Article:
Posted on

Anyone can be an Expert?


We live in a world that makes it deceptively simple for an individual to seem an expert, and with a plethora of information available to the average punter, why even bother with professional qualifications? This is really a question about what type of society do we want to have.

Everyone can Google? If only it were that simple. Not all information is created equal, as discussed in an earlier post, information is weaponised, intentionally inaccurate, and sometimes just unintentionally misleading. Additionally, not all individuals know how to interrogate and evaluate the information they obtain, with only themselves to assess their learning the need for qualifications becomes evident.

We are in the ‘fourth industrial age,’ and as is much reported the current workforce is facing unprecedented change, that requires an ‘adaptable and a proactive,’ approach or workers will face ‘becoming extinct’ (The Conversation, 2009). However, the fact that this is the fourth industrial age indicates that change has happened before, and that some people successfully negotiated those changes and some didn’t. The million dollar question is then, how do we future proof our students and ourselves?

Technology is evolving at a pace that makes specific curriculum targets within the school environment difficult as what we train students to do in terms of hard skills could be obsolete by the time they graduate. Significantly, this same issue is present within tertiary institutions as well.

A focus on personal epistemology throughout the curriculum enables learners to examine the ideas that they hold about knowledge. In terms of adaptability, what we are being asked to do is become life long learners, this is easier if you have the tools to ‘resolve competing knowledge claims, and evaluate new knowledge,’ (Hofer, 2001).  The qualified professional will have an understanding of the exisiting claims and be able to evaluate and incorporate new information as is appropriate, they will be able to apply academic rigour to their thinking and in turn work processes. If the explicit understanding is that knowledge within an information environment is fluid, and that learning is a process then individual identity is centred around a reflective process that accepts learning is a lifelong process (Hofer, 2001). Personal belief systems about knowledge influence an individual’s ability to acquire knowledge and make sense of it (Hofer, 2001).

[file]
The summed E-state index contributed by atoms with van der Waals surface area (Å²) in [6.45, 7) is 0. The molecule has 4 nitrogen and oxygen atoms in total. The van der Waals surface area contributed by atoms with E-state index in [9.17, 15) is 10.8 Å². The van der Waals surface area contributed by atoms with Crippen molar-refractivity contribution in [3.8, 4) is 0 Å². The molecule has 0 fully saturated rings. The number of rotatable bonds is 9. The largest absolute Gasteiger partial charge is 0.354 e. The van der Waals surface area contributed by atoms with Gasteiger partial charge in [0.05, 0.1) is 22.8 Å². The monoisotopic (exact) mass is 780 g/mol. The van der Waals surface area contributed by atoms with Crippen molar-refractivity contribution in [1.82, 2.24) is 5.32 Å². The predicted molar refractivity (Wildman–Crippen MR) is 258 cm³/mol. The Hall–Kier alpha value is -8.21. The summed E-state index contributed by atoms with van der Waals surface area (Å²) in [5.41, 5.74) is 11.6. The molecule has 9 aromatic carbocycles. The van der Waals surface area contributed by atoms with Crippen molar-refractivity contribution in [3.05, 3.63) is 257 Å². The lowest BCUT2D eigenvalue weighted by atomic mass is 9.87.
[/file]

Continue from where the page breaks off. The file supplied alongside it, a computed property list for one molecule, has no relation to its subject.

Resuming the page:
Most importantly, the benefits of developing an understanding of personal epistemology reaches beyond the workplace into our individual lives, it is our connections with each other that promote wellbeing. Relationships like technology evolve and change over time, requiring individuals reflect and make fundamental decisions based on the knowledge process they undertake.

Where does this leave us? Qualifications aren’t enough to ensure professional relevance in a changing world, however ontological knowledge in conjunction with an understanding of personal epistemology provides us with a foundation to negotiate change.

Teacher Librarians are in a unique position to develop and lead epistemological inquiry within educational institutions through explicit teaching of skills to professional and student bodies, as a society we need individuals who are able to critique and evaluate their ways of knowing.



Hofer, B. K. (2001). Personal Epistemology Research: Implications for Learning and Teaching. Journal of Educational Psychology Review, 353-384. Retrieved from


The Conversation (2019) In an AI era, lessons from dinosaurs help us adapt to the future of work Retrieved March, 2019.